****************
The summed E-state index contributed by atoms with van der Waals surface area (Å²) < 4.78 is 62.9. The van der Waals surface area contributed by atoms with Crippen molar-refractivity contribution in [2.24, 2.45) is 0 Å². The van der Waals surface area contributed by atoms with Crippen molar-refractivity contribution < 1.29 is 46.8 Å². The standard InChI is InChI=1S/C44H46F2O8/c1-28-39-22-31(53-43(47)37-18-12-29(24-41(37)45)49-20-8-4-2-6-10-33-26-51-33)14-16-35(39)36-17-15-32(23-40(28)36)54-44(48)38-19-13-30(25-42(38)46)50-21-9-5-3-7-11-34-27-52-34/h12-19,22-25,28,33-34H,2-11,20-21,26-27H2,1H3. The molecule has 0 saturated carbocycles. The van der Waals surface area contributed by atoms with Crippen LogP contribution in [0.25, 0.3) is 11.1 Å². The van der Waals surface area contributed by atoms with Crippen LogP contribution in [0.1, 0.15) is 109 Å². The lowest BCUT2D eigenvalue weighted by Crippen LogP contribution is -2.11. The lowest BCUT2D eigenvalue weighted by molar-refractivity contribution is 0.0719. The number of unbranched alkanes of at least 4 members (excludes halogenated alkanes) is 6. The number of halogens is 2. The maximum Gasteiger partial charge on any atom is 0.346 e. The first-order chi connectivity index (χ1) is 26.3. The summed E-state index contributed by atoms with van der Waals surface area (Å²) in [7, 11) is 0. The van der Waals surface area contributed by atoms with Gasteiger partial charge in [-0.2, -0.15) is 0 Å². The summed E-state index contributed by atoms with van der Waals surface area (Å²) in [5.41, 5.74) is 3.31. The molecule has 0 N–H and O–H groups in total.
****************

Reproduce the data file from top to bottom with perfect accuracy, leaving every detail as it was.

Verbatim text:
The summed E-state index contributed by atoms with van der Waals surface area (Å²) < 4.78 is 62.9. The van der Waals surface area contributed by atoms with Crippen molar-refractivity contribution in [2.24, 2.45) is 0 Å². The van der Waals surface area contributed by atoms with Crippen molar-refractivity contribution < 1.29 is 46.8 Å². The standard InChI is InChI=1S/C44H46F2O8/c1-28-39-22-31(53-43(47)37-18-12-29(24-41(37)45)49-20-8-4-2-6-10-33-26-51-33)14-16-35(39)36-17-15-32(23-40(28)36)54-44(48)38-19-13-30(25-42(38)46)50-21-9-5-3-7-11-34-27-52-34/h12-19,22-25,28,33-34H,2-11,20-21,26-27H2,1H3. The molecule has 0 saturated carbocycles. The van der Waals surface area contributed by atoms with Crippen LogP contribution in [0.25, 0.3) is 11.1 Å². The van der Waals surface area contributed by atoms with Crippen LogP contribution in [0.1, 0.15) is 109 Å². The lowest BCUT2D eigenvalue weighted by Crippen LogP contribution is -2.11. The lowest BCUT2D eigenvalue weighted by molar-refractivity contribution is 0.0719. The number of unbranched alkanes of at least 4 members (excludes halogenated alkanes) is 6. The number of halogens is 2. The maximum Gasteiger partial charge on any atom is 0.346 e. The first-order chi connectivity index (χ1) is 26.3. The summed E-state index contributed by atoms with van der Waals surface area (Å²) in [7, 11) is 0. The van der Waals surface area contributed by atoms with Gasteiger partial charge in [-0.2, -0.15) is 0 Å². The summed E-state index contributed by atoms with van der Waals surface area (Å²) in [5.41, 5.74) is 3.31. The molecule has 0 N–H and O–H groups in total.